Amongst the many treasures at Toronto's Royal Ontario Museum, is a little a known orihon scrapbook that began to be compiled in 1904 by Canadian author, educator and traveler, Margaret MacLean while she lived in Yokohama, Japan. This orihon's artistic, cultural, educational and historical merits are many.
It acts as a window into a transformative era of critical importance in Japanese history, during and following the Russo-Japanese War. The story is told through the interweaving of two art forms: traditional Japanese orihon book binding (used for the preservation of scroll paintings and calligraphy), and the North American art of scrapbooking, in this case with hundreds of photographs and other visual media. The MacLean Orihon emerges while the photo album itself is undergoing a radical transformation from a repository of stiff studio portraits into an expressive stage for snapshot photographs.
Complimenting its focus on the Russo-Japanese War of 1904-5, The MacLean Orihon includes hundreds of Yokohama Shashin prints, picture postcards, woodblock prints and other ephemera to image the life of Japanese people in the later decades of the Meiji Period. The MacLean Orihon is further enriched with personal correspondence, formal invitations, official photographs, and articles MacLean herself wrote for the Canadian press. They reveal insights into MacLean's editorial intent when she does not explicitly write one.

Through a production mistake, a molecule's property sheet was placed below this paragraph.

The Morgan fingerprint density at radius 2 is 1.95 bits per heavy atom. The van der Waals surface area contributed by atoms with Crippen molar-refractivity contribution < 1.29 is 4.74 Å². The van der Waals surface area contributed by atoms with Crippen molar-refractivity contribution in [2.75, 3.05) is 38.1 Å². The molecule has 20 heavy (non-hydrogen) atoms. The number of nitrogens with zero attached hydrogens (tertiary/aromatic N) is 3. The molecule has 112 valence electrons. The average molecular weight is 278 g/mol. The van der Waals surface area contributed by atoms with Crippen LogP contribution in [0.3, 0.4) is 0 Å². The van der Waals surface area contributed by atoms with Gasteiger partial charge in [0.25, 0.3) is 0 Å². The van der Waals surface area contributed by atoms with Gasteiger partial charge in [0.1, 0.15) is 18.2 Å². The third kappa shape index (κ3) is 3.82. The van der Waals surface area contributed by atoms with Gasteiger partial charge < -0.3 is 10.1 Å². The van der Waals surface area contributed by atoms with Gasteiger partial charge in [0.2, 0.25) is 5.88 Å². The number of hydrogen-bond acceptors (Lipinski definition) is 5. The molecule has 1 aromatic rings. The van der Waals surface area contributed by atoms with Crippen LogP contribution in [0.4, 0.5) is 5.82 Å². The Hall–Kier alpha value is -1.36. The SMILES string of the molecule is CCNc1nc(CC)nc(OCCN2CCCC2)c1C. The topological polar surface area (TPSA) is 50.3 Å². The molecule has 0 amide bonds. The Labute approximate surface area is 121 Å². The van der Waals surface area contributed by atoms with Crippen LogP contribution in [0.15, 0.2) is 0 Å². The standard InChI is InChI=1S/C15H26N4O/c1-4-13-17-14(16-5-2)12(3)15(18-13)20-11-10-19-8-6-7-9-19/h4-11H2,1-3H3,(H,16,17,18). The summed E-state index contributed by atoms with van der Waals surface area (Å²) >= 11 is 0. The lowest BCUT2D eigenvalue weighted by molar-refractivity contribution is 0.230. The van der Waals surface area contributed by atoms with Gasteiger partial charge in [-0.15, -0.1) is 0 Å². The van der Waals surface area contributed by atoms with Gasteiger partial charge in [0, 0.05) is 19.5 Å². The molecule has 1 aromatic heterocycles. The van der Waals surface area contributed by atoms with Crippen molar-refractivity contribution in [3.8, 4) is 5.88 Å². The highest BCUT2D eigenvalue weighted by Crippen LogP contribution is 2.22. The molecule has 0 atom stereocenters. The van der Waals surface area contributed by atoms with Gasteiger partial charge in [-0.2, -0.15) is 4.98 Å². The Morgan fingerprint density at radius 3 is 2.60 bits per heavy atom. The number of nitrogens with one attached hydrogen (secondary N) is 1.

In regards to photographic history, The MacLean Orihon's hundreds of photographic postcards represent a decisive shift in photographic aesthetics in Japan. As a whole, they showcase a pictorial style different from the souvenir photographs of the 1870s to 1890s that were aimed at the tourist and export markets. The popularity of early 1900s photo postcards created great opportunities for Japanese photographers and publishers who catering to local audiences. Through its diversity of photographic media, The MacLean Orihon captures the gradual emancipation of Japanese photography from foreigner control in the Meiji Period, paralleling that country's transformation into a global power.
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